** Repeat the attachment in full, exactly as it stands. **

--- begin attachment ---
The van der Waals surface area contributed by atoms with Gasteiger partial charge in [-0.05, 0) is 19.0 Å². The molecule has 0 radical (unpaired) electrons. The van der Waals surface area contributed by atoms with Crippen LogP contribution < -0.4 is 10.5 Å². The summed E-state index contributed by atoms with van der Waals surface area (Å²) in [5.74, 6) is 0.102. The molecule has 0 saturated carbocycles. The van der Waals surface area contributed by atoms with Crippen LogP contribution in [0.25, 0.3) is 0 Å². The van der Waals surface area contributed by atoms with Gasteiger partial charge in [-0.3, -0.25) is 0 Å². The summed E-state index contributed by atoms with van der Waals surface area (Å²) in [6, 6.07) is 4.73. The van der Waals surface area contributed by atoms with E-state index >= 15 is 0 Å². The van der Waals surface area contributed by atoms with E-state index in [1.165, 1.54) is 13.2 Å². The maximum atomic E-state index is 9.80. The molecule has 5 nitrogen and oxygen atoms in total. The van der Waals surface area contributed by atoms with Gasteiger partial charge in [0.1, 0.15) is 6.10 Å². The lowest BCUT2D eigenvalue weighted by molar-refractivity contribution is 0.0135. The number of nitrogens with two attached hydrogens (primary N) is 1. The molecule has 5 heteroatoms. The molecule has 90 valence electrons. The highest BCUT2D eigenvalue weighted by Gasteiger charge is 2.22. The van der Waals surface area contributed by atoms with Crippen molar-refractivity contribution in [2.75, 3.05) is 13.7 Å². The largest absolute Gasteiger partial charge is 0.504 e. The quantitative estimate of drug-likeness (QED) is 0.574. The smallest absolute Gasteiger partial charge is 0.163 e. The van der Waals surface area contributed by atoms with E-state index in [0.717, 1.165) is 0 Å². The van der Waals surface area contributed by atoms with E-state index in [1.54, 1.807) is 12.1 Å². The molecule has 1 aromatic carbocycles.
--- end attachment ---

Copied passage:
The van der Waals surface area contributed by atoms with Gasteiger partial charge in [-0.05, 0) is 19.0 Å². The molecule has 0 radical (unpaired) electrons. The van der Waals surface area contributed by atoms with Crippen LogP contribution < -0.4 is 10.5 Å². The summed E-state index contributed by atoms with van der Waals surface area (Å²) in [5.74, 6) is 0.102. The molecule has 0 saturated carbocycles. The van der Waals surface area contributed by atoms with Crippen LogP contribution in [0.25, 0.3) is 0 Å². The van der Waals surface area contributed by atoms with Gasteiger partial charge in [-0.3, -0.25) is 0 Å². The summed E-state index contributed by atoms with van der Waals surface area (Å²) in [6, 6.07) is 4.73. The van der Waals surface area contributed by atoms with E-state index >= 15 is 0 Å². The van der Waals surface area contributed by atoms with E-state index in [1.165, 1.54) is 13.2 Å². The maximum atomic E-state index is 9.80. The molecule has 5 nitrogen and oxygen atoms in total. The van der Waals surface area contributed by atoms with Gasteiger partial charge in [0.1, 0.15) is 6.10 Å². The lowest BCUT2D eigenvalue weighted by molar-refractivity contribution is 0.0135. The number of nitrogens with two attached hydrogens (primary N) is 1. The molecule has 5 heteroatoms. The molecule has 90 valence electrons. The highest BCUT2D eigenvalue weighted by Gasteiger charge is 2.22. The van der Waals surface area contributed by atoms with Crippen molar-refractivity contribution in [2.75, 3.05) is 13.7 Å². The largest absolute Gasteiger partial charge is 0.504 e. The quantitative estimate of drug-likeness (QED) is 0.574. The smallest absolute Gasteiger partial charge is 0.163 e. The van der Waals surface area contributed by atoms with E-state index in [0.717, 1.165) is 0 Å². The van der Waals surface area contributed by atoms with E-state index in [1.54, 1.807) is 12.1 Å². The molecule has 1 aromatic carbocycles.